Fruit fly were picked up along the Victoria-New South Wales border in Boundary Bend, near Robinvale, Wood Wood, north of Swan Hill, and Nichols Point, near Mildura, covering much of the stonefruit and table grape production in Victoria.
The humid, wet weather that has come side-by-side with the flooding that has hit Victoria over the past few weeks has provided ideal conditions for fruit fly, and the region is expected to see its most severe outbreak of the pest in 15 years, reported the ABC.
Victoria’s Department of Primary Industries (DPI) will established a 15km suspension zone around each of the detections.
The outbreak has upset the export status of the Greater Sunraysia Pest Free Area, a problem for the region’s grapes in particular, roughly half of which were bound for export.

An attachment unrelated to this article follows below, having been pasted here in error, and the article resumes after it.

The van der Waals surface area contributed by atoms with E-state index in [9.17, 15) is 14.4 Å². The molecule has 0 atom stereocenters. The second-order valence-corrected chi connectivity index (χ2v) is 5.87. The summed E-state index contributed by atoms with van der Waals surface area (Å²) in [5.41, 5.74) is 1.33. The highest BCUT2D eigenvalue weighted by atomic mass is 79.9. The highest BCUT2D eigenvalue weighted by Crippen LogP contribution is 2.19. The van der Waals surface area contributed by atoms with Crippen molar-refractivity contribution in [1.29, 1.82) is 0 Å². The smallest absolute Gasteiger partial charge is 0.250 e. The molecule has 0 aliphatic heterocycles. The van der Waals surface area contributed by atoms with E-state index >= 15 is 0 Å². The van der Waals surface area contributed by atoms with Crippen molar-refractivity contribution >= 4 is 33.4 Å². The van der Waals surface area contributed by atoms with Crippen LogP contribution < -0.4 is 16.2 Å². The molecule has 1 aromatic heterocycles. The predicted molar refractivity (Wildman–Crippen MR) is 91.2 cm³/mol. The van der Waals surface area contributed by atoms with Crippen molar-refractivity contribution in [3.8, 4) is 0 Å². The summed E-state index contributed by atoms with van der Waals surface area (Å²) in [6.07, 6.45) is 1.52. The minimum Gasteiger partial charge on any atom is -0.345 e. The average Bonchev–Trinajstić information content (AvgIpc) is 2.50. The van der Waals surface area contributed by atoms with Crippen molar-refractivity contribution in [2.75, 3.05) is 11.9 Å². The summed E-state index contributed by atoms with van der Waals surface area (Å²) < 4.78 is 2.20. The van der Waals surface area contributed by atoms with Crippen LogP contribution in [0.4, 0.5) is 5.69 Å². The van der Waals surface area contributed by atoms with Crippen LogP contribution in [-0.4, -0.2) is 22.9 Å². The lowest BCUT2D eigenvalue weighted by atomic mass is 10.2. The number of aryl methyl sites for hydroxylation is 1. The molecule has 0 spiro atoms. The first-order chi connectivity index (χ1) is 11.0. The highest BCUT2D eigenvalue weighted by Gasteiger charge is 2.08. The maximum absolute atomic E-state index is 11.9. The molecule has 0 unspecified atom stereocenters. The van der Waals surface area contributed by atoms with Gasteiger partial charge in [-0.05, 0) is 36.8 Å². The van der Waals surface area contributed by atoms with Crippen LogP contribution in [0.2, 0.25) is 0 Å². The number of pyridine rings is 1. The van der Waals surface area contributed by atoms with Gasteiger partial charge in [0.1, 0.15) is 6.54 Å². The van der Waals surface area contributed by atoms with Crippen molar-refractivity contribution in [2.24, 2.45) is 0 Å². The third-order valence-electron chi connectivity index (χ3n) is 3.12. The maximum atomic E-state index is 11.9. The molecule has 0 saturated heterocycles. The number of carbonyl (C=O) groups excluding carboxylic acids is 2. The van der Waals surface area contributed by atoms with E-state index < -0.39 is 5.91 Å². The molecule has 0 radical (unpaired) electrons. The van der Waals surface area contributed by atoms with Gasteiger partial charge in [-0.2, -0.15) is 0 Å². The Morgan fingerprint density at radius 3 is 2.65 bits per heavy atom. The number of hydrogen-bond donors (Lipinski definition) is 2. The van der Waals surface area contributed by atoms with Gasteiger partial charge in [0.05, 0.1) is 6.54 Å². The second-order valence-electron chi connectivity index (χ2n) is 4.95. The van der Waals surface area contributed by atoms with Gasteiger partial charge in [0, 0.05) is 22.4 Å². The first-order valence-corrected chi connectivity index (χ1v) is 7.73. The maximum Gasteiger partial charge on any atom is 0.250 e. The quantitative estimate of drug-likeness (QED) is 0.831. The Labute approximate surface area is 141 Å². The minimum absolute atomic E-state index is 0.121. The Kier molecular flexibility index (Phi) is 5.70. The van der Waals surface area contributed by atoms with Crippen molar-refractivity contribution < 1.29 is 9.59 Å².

For a number of markets, grapes from the suspension zones will not be given access without appropriate cold sterilisation. That won’t prove a problem for seafreighted consignments, but essentially rules out any chance of airfreight to those markets.
“We’re not going to lose all of that export market but we’re certainly going to lose some of it,” Australian Table Grape Association chairman Nick Muraca told the ABC.
Coming straight after the flooding, from the perspective of someone in the industry the outbreak was very difficult.
“You’re run down,” he said. “You’ve got enough on your plate with all the rain we’ve been having and the floods we’ve been having, especially in the Mildura area.”
“And now to have to go through all this, it’s just another nail in the coffin. And it’s extremely difficult and depressing.”
It is expected most of the previously export-bound grapes which will now lose access to certain countries will be sold on the Australian domestic market.